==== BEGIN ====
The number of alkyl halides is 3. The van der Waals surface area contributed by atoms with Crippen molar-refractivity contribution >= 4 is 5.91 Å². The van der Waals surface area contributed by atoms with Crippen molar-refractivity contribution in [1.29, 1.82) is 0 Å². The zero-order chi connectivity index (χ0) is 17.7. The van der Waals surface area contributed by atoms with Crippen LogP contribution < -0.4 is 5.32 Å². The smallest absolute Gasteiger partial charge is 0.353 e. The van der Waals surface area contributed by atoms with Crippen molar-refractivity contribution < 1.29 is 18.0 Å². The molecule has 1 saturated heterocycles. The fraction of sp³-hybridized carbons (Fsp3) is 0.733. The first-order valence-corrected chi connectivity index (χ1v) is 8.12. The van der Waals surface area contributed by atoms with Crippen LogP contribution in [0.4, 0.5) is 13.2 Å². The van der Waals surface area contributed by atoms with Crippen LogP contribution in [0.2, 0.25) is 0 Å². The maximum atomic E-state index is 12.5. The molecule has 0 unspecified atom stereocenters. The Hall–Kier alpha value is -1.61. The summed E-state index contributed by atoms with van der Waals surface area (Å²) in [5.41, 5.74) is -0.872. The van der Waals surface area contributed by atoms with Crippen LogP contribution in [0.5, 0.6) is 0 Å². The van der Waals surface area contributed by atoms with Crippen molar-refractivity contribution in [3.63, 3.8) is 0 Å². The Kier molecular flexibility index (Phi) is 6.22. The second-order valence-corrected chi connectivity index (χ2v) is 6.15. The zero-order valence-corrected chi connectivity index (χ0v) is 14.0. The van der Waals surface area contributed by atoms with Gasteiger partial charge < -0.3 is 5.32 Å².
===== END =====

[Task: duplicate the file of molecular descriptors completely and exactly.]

The number of alkyl halides is 3. The van der Waals surface area contributed by atoms with Crippen molar-refractivity contribution >= 4 is 5.91 Å². The van der Waals surface area contributed by atoms with Crippen molar-refractivity contribution in [1.29, 1.82) is 0 Å². The zero-order chi connectivity index (χ0) is 17.7. The van der Waals surface area contributed by atoms with Crippen LogP contribution < -0.4 is 5.32 Å². The smallest absolute Gasteiger partial charge is 0.353 e. The van der Waals surface area contributed by atoms with Crippen molar-refractivity contribution < 1.29 is 18.0 Å². The molecule has 1 saturated heterocycles. The fraction of sp³-hybridized carbons (Fsp3) is 0.733. The first-order valence-corrected chi connectivity index (χ1v) is 8.12. The van der Waals surface area contributed by atoms with Crippen LogP contribution in [0.4, 0.5) is 13.2 Å². The van der Waals surface area contributed by atoms with Crippen LogP contribution in [0.2, 0.25) is 0 Å². The maximum atomic E-state index is 12.5. The molecule has 0 unspecified atom stereocenters. The Hall–Kier alpha value is -1.61. The summed E-state index contributed by atoms with van der Waals surface area (Å²) in [5.41, 5.74) is -0.872. The van der Waals surface area contributed by atoms with Crippen LogP contribution in [0.5, 0.6) is 0 Å². The van der Waals surface area contributed by atoms with Crippen molar-refractivity contribution in [3.63, 3.8) is 0 Å². The Kier molecular flexibility index (Phi) is 6.22. The second-order valence-corrected chi connectivity index (χ2v) is 6.15. The zero-order valence-corrected chi connectivity index (χ0v) is 14.0. The van der Waals surface area contributed by atoms with Gasteiger partial charge < -0.3 is 5.32 Å².